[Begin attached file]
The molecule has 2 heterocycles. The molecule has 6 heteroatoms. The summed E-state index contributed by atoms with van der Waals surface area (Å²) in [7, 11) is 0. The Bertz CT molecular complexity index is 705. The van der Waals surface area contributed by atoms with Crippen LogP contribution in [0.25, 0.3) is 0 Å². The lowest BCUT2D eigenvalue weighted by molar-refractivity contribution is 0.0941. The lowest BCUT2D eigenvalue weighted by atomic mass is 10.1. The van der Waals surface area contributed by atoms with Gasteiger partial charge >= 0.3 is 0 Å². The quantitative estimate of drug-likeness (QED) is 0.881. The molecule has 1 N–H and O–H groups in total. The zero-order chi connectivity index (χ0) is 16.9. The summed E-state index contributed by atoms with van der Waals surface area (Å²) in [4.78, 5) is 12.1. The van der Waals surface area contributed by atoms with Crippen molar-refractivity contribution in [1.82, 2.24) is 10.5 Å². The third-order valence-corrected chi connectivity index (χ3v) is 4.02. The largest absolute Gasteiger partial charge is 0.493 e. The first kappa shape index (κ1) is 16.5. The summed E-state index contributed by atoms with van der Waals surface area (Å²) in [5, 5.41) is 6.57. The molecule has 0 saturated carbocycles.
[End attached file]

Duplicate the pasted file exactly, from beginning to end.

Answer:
The molecule has 2 heterocycles. The molecule has 6 heteroatoms. The summed E-state index contributed by atoms with van der Waals surface area (Å²) in [7, 11) is 0. The Bertz CT molecular complexity index is 705. The van der Waals surface area contributed by atoms with Crippen LogP contribution in [0.25, 0.3) is 0 Å². The lowest BCUT2D eigenvalue weighted by molar-refractivity contribution is 0.0941. The lowest BCUT2D eigenvalue weighted by atomic mass is 10.1. The van der Waals surface area contributed by atoms with Gasteiger partial charge >= 0.3 is 0 Å². The quantitative estimate of drug-likeness (QED) is 0.881. The molecule has 1 N–H and O–H groups in total. The zero-order chi connectivity index (χ0) is 16.9. The summed E-state index contributed by atoms with van der Waals surface area (Å²) in [4.78, 5) is 12.1. The van der Waals surface area contributed by atoms with Crippen molar-refractivity contribution in [1.82, 2.24) is 10.5 Å². The third-order valence-corrected chi connectivity index (χ3v) is 4.02. The largest absolute Gasteiger partial charge is 0.493 e. The first kappa shape index (κ1) is 16.5. The summed E-state index contributed by atoms with van der Waals surface area (Å²) in [5, 5.41) is 6.57. The molecule has 0 saturated carbocycles.